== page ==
Doug McDermott strongly considered entering last year’s draft, but opted to stay in school for one more year. As we detailed in our profile of Marcus Smart, a year can make quite a difference in a player’s draft value. While Smart’s stock has slipped from last year, when he declined to stay at Oklahoma State despite being projected near the very top of the draft, McDermott has seen his stock skyrocket after returning to Creighton for his senior year.
Last year, McDermott was seen as a late first-rounder or second-rounder at best, but he’s projected at No. 10 overall in the latest DraftExpress mock draft, and ranked No. 13 in ESPN Insider Chad Ford’s Top 100 prospects list. Ironically, McDermott didn’t even consider a lottery selection to be a possibility when making his decision to return for his senior year. McDermott sought Creighton alum Kyle Korver‘s advice, telling Jeff Goodman of CBS Sports at the time, “[The 2014 draft] looks stronger at the top 15 to 18 picks, but after that it’s about the same. But that’s probably not going to be my range this year or next year, anyway. That helped me [decide].”
McDermott played power forward in college, and is listed at 6’8″ and 225 lbs. A dynamic scorer, the 22-year-old averaged 21.7 points and 7.5 rebounds per game with a slash line of .550/.458/.831 in his four years at Creighton. He upped his scoring average this year, but was actually a slightly more efficient scorer in his junior year. It’s possible that Creighton’s move from the Missouri Valley Conference to the Big East had a hand in raising his profile, validating his status as one of the nation’s premier scorers. McDermott is already an extremely decorated athlete, holding Creighton’s all-time scoring record with more than 1,000 points more than the next most prolific scoring Bluejay, ranking third in career rebounds at the school, and becoming one of just a dozen players to earn First-Team All American honors three times in the history of the award.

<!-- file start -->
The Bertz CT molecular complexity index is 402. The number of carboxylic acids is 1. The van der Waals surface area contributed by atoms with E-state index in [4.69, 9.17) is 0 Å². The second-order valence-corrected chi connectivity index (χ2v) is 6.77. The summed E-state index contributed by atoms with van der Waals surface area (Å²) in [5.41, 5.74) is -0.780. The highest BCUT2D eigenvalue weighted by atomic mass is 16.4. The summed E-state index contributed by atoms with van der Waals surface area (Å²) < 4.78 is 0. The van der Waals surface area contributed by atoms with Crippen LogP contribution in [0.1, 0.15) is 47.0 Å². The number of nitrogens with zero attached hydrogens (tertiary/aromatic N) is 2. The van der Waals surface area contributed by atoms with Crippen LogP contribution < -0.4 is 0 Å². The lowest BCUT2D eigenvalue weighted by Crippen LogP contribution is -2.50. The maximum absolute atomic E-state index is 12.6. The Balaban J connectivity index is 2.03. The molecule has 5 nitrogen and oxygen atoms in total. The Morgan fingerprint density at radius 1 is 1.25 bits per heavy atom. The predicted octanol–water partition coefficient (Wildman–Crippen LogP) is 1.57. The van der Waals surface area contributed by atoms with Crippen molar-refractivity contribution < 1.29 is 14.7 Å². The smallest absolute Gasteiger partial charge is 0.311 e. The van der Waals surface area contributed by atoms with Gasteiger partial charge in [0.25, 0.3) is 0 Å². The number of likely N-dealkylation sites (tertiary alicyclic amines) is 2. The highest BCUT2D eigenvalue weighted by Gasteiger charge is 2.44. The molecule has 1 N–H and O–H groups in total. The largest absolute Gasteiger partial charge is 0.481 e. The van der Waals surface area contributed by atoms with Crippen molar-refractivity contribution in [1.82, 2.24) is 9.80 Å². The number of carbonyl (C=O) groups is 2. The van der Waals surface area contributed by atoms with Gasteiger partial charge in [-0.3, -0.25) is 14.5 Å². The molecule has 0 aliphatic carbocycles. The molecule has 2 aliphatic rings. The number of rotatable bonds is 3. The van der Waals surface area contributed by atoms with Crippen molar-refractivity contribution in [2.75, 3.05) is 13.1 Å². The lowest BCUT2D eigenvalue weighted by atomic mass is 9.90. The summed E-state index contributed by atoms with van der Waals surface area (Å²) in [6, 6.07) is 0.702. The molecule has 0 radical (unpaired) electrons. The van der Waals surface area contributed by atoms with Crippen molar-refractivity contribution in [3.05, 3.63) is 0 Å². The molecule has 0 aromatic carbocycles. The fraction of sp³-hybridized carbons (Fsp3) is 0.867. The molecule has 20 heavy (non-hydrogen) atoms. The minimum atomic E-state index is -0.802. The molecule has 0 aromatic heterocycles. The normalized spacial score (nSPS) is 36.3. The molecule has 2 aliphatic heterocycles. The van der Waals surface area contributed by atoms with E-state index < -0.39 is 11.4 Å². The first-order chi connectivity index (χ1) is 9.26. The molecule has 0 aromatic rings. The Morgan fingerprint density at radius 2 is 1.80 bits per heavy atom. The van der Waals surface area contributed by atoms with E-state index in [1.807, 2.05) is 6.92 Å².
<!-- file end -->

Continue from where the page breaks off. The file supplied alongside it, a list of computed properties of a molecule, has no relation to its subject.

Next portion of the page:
McDermott is probably a bit undersized to establish himself as exclusively a power forward in the NBA, and isn’t quick enough to guard many of the league’s small forwards. The dreaded “tweener” label isn’t always a death knell, especially in a league utilizing more and more small-ball and unconventional lineups. However, some young frontcourt players with positional ambiguity have indeed struggled, for example Anthony Bennett (6’8″, 259 lbs.; designated a small forward) and Derrick Williams (6’8″, 240 lbs.; designated a power forward).
McDermott’s greatest strengths have been shooting and rebounding, two skillsets that tend to translate well from college to pro hoops. However, some scouts have questions about his size and lack of athleticism. Whether McDermott can survive defensively in the NBA is a concern. McDermott’s athletic limitations don’t preclude him from finding ways to effectively spot-up or even create his shot consistently, but it’s a tougher task to overcome the same limitations on defense.
There are plenty of elite shooters and scorers in the NBA who thrive despite being liabilities on the defensive end, although it is easier to hide or even utilize a physically overmatched wing in a team defense scheme than it is to accommodate for a limited frontcourt defender. David Lee of the Warriors is close to McDermott’s size, and his poor defense makes his value as a starter arguably a net loss despite his knack for scoring and rebounding, depending on how you value certain advanced metrics. Still, McDermott would be a huge success as a late lottery pick if his career paralleled that of Lee.
Whichever team selects McDermott will see whether he can continue to find ways to make his game work, taking a chance in the hopes that he will be able to produce somewhere north of 15 points per game in a best-case scenario. McDermott, a coach’s son, will no doubt work to make that team’s gamble worthwhile. Even in the case that he doesn’t pan out as a top-shelf NBA talent, there are greater risks than drafting an established shooter.